I have been asked by a number of arcade fans, what gives with the console game media – why do they have such a downer on amusement, especially when it comes to Street Fighter?

For me, the reason is able to be split into three parts:

1- We were wrong!
A number of journo’s are really pissed that they missed the Street Fighter hype for players to play it on arcade! You can see from the original coverage when the game was broke last year, media coverage moved from ‘denial’, then to ‘dismissal’, and finally to ‘derision’. They were caught wrong footed totally missing the popularity, and the fan sites gained the ground on reader interest – for this the aggression against arcade has grown, and we see the constant digging at the arcade release no matter how popular.

2- Where’s my money!

Always remember that the amusement industry dose not advertise in the consumer game magazines – so it has always been hard to get these guys to treat the market seriously. There has been a major change in marketing by Capcom to address this, taking Journo’s on expensive benders with SFIV coin-op machines present to try and turn the tide, feeling that they need to get everyone onboard to help push the brand – but some writers still sulk, partly due to the next point.

3- We don’t get it!
Like being wrong footed on gamer interest – a number of the current generation of consumer game writers come from a hard nose background that separates them from the core audience for gaming. They send more time at press junkets and game launches, having to rush reviews of 30-hour playtime console titles and have just lost the loving (if they ever had it) for playing. We are also seeing the fan sites leading the way in good coverage of gaming, getting how popular coin-op still is (which hurt the professional writers ego).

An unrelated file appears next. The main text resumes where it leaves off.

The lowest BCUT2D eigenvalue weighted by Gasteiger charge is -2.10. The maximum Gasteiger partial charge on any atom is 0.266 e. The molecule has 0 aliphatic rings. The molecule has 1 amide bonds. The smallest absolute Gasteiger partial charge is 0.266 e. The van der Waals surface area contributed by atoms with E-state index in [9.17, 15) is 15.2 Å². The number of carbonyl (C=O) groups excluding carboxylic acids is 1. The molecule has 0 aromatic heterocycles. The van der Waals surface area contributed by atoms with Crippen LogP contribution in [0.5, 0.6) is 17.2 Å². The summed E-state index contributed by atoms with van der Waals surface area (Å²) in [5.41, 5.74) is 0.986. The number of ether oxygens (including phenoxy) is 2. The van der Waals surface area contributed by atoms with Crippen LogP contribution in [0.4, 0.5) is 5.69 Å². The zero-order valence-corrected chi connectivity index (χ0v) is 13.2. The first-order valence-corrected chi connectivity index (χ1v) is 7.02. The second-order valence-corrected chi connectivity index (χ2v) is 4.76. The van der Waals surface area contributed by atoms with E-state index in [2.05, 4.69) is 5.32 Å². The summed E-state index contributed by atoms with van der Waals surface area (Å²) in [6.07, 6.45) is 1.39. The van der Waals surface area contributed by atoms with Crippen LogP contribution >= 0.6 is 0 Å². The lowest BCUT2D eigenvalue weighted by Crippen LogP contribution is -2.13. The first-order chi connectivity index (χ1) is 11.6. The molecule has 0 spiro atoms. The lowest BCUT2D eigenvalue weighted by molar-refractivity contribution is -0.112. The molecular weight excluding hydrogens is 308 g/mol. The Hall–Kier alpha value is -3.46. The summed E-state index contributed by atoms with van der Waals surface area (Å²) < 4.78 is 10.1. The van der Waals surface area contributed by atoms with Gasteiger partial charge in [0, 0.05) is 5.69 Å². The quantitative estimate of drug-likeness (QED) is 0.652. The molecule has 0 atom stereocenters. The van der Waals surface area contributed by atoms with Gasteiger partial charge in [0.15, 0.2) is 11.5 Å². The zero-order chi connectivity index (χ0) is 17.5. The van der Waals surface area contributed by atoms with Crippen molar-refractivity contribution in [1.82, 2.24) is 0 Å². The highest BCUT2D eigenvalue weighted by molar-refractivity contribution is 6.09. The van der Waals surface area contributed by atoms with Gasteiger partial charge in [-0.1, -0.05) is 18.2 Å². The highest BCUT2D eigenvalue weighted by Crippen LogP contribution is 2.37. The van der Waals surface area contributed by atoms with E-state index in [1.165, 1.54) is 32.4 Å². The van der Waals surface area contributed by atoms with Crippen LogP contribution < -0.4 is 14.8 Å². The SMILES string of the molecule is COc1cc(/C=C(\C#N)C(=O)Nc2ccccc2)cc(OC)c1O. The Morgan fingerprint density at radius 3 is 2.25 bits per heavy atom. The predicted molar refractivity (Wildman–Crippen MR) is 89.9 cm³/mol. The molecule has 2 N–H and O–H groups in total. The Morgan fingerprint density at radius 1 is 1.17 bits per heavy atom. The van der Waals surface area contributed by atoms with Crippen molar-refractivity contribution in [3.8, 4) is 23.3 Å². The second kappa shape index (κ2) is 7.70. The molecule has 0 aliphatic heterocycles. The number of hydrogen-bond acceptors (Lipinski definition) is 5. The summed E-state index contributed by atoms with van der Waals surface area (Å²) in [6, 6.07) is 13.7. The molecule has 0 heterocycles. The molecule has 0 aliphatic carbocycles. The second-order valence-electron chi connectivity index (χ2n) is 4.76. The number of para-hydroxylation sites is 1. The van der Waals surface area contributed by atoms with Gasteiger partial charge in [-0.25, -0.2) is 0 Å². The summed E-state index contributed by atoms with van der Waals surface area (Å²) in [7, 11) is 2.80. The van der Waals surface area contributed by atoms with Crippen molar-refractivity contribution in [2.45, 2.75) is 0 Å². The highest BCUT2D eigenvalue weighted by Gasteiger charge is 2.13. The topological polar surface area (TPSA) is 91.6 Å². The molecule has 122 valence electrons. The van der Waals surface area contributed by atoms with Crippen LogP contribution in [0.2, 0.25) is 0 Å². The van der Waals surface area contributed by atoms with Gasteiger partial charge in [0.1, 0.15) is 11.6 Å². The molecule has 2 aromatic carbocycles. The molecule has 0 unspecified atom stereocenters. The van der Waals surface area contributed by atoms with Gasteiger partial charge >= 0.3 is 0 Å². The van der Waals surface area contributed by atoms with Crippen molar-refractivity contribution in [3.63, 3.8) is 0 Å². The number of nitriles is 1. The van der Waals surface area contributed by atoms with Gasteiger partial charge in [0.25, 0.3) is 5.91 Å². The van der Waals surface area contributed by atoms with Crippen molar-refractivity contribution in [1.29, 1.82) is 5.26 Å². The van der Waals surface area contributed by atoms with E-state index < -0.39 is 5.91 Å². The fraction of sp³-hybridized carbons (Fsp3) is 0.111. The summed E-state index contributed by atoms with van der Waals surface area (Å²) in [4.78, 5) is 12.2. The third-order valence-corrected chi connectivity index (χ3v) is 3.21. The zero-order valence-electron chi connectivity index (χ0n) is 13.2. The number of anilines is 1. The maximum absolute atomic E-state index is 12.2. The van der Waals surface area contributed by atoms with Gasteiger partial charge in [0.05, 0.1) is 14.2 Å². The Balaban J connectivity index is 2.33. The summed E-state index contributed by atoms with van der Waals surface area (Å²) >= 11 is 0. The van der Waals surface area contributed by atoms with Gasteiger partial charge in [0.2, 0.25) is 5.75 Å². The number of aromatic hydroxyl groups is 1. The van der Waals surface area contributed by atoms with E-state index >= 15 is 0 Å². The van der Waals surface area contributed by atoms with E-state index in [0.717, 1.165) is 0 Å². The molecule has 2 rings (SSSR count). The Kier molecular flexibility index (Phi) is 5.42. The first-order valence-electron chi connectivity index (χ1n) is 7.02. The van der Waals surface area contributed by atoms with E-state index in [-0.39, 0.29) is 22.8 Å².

Well that’s my blinkered [I am an arcade head] view of why we have seen such a childish attempt to sideline and marline amusement. This whole Leipzig lie about seeing the console version of Street Fighter IV stands as a stark reminder that arcade is still treated as a [dead] black sheep in the gaming industry.


I also have found it interesting that in the same week where we start getting reports of arcades in the US getting their hands on the arcade version of SFIV we begin to see a flurry of news on the console versions of the game, which should serve as a reminder to arcade companies how the console version of a title can work to undercut their own game in arcades.

[Discuss on the Forum]

Post-Edinburgh Interactive Festival Report

August 22, 2008

Previously we have discussed the Edinburgh Interactive Festival and how our friend Kevin Williams was going to present a seminar about the amusement industry to that show and now we have the details. He displayed a number of new games to delegates at the convention, and showed off technology such as the Gundam game from Namco that uses the dome screen and Konami’s latest efforts such as Action Cop, Jubeat and DDRX. I have seen the Poker Tek game mentioned in the release (and show in the picture with Kevin there on the right) and it appears that it caught some good attention at the show. Get the full details (with more pictures) from the press release after the jump: